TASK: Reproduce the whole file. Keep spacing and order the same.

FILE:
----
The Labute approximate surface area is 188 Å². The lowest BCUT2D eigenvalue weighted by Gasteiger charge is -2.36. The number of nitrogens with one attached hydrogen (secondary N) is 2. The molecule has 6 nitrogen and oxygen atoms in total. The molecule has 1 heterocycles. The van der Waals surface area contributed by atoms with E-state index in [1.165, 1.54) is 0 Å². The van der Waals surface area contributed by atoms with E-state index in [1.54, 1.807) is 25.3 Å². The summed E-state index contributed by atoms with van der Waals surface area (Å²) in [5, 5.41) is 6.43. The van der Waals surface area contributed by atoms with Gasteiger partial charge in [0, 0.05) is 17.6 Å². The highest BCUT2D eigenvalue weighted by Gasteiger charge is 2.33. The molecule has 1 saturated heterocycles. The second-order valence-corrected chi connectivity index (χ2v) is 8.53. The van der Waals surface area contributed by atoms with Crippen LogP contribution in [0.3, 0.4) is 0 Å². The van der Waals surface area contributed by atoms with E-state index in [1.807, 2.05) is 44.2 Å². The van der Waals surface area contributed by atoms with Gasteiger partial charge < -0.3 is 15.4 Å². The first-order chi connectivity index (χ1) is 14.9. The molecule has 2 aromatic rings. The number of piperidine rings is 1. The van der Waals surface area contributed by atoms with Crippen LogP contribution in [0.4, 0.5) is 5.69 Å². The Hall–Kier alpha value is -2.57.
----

The Labute approximate surface area is 188 Å². The lowest BCUT2D eigenvalue weighted by Gasteiger charge is -2.36. The number of nitrogens with one attached hydrogen (secondary N) is 2. The molecule has 6 nitrogen and oxygen atoms in total. The molecule has 1 heterocycles. The van der Waals surface area contributed by atoms with E-state index in [1.165, 1.54) is 0 Å². The van der Waals surface area contributed by atoms with E-state index in [1.54, 1.807) is 25.3 Å². The summed E-state index contributed by atoms with van der Waals surface area (Å²) in [5, 5.41) is 6.43. The van der Waals surface area contributed by atoms with Gasteiger partial charge in [0, 0.05) is 17.6 Å². The highest BCUT2D eigenvalue weighted by Gasteiger charge is 2.33. The molecule has 1 saturated heterocycles. The second-order valence-corrected chi connectivity index (χ2v) is 8.53. The van der Waals surface area contributed by atoms with Crippen LogP contribution in [0.3, 0.4) is 0 Å². The van der Waals surface area contributed by atoms with E-state index in [1.807, 2.05) is 44.2 Å². The van der Waals surface area contributed by atoms with Gasteiger partial charge < -0.3 is 15.4 Å². The first-order chi connectivity index (χ1) is 14.9. The molecule has 2 aromatic rings. The number of piperidine rings is 1. The van der Waals surface area contributed by atoms with Crippen LogP contribution in [0.4, 0.5) is 5.69 Å². The Hall–Kier alpha value is -2.57.